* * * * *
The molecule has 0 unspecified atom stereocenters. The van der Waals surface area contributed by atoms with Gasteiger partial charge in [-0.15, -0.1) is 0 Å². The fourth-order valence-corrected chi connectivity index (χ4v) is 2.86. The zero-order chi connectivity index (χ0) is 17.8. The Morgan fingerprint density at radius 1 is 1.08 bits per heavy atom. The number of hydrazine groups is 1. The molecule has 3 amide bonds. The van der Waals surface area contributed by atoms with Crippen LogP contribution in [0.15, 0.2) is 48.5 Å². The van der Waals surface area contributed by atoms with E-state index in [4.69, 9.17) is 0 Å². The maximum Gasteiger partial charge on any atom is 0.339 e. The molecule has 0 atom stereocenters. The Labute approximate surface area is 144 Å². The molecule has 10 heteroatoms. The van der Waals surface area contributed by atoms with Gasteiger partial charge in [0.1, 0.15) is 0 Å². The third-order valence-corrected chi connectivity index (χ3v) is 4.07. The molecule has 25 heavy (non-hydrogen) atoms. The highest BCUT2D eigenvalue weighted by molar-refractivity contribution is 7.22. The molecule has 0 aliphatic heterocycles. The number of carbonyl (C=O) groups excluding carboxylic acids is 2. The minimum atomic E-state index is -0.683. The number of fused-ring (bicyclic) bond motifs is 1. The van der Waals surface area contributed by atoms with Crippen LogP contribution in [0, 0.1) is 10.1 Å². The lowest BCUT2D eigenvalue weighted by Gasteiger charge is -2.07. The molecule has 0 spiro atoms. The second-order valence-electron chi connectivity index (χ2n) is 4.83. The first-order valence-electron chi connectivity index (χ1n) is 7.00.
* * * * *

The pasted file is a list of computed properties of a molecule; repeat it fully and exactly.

The molecule has 0 unspecified atom stereocenters. The van der Waals surface area contributed by atoms with Gasteiger partial charge in [-0.15, -0.1) is 0 Å². The fourth-order valence-corrected chi connectivity index (χ4v) is 2.86. The zero-order chi connectivity index (χ0) is 17.8. The Morgan fingerprint density at radius 1 is 1.08 bits per heavy atom. The number of hydrazine groups is 1. The molecule has 3 amide bonds. The van der Waals surface area contributed by atoms with Crippen LogP contribution in [0.15, 0.2) is 48.5 Å². The van der Waals surface area contributed by atoms with E-state index in [4.69, 9.17) is 0 Å². The maximum Gasteiger partial charge on any atom is 0.339 e. The molecule has 0 atom stereocenters. The Labute approximate surface area is 144 Å². The molecule has 10 heteroatoms. The van der Waals surface area contributed by atoms with Gasteiger partial charge in [0.1, 0.15) is 0 Å². The third-order valence-corrected chi connectivity index (χ3v) is 4.07. The molecule has 25 heavy (non-hydrogen) atoms. The highest BCUT2D eigenvalue weighted by molar-refractivity contribution is 7.22. The molecule has 0 aliphatic heterocycles. The number of carbonyl (C=O) groups excluding carboxylic acids is 2. The minimum atomic E-state index is -0.683. The number of fused-ring (bicyclic) bond motifs is 1. The van der Waals surface area contributed by atoms with Crippen LogP contribution in [0, 0.1) is 10.1 Å². The lowest BCUT2D eigenvalue weighted by Gasteiger charge is -2.07. The molecule has 0 spiro atoms. The second-order valence-electron chi connectivity index (χ2n) is 4.83. The first-order valence-electron chi connectivity index (χ1n) is 7.00.